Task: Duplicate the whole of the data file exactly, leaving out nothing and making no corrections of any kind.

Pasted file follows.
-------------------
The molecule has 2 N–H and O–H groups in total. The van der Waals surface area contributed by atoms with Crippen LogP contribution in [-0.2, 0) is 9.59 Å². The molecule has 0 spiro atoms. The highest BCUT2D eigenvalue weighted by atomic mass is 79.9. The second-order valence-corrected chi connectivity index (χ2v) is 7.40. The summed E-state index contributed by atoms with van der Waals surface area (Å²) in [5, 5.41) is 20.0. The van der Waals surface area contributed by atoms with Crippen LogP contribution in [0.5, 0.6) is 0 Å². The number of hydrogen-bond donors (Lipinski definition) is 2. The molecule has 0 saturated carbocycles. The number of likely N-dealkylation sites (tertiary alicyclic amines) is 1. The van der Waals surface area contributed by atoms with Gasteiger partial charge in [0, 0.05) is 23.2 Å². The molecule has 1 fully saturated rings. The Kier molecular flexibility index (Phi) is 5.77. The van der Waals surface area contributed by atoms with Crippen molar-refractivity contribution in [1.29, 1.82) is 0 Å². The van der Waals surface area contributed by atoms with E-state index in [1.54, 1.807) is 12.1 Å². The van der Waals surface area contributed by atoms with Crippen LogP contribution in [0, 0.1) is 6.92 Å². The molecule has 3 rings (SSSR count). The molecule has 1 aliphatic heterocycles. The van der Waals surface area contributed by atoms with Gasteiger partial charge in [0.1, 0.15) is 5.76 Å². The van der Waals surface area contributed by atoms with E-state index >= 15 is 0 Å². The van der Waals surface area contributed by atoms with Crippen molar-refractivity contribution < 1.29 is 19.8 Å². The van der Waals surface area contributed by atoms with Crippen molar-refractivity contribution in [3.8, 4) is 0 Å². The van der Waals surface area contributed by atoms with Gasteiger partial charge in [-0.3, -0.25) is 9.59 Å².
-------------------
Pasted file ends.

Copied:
The molecule has 2 N–H and O–H groups in total. The van der Waals surface area contributed by atoms with Crippen LogP contribution in [-0.2, 0) is 9.59 Å². The molecule has 0 spiro atoms. The highest BCUT2D eigenvalue weighted by atomic mass is 79.9. The second-order valence-corrected chi connectivity index (χ2v) is 7.40. The summed E-state index contributed by atoms with van der Waals surface area (Å²) in [5, 5.41) is 20.0. The van der Waals surface area contributed by atoms with Crippen LogP contribution in [0.5, 0.6) is 0 Å². The number of hydrogen-bond donors (Lipinski definition) is 2. The molecule has 0 saturated carbocycles. The number of likely N-dealkylation sites (tertiary alicyclic amines) is 1. The van der Waals surface area contributed by atoms with Gasteiger partial charge in [0, 0.05) is 23.2 Å². The molecule has 1 fully saturated rings. The Kier molecular flexibility index (Phi) is 5.77. The van der Waals surface area contributed by atoms with Crippen molar-refractivity contribution in [1.29, 1.82) is 0 Å². The van der Waals surface area contributed by atoms with E-state index in [1.54, 1.807) is 12.1 Å². The van der Waals surface area contributed by atoms with Crippen LogP contribution in [0, 0.1) is 6.92 Å². The molecule has 3 rings (SSSR count). The molecule has 1 aliphatic heterocycles. The van der Waals surface area contributed by atoms with Gasteiger partial charge in [0.1, 0.15) is 5.76 Å². The van der Waals surface area contributed by atoms with E-state index >= 15 is 0 Å². The van der Waals surface area contributed by atoms with Crippen molar-refractivity contribution < 1.29 is 19.8 Å². The van der Waals surface area contributed by atoms with Crippen molar-refractivity contribution in [3.8, 4) is 0 Å². The van der Waals surface area contributed by atoms with Gasteiger partial charge in [-0.3, -0.25) is 9.59 Å².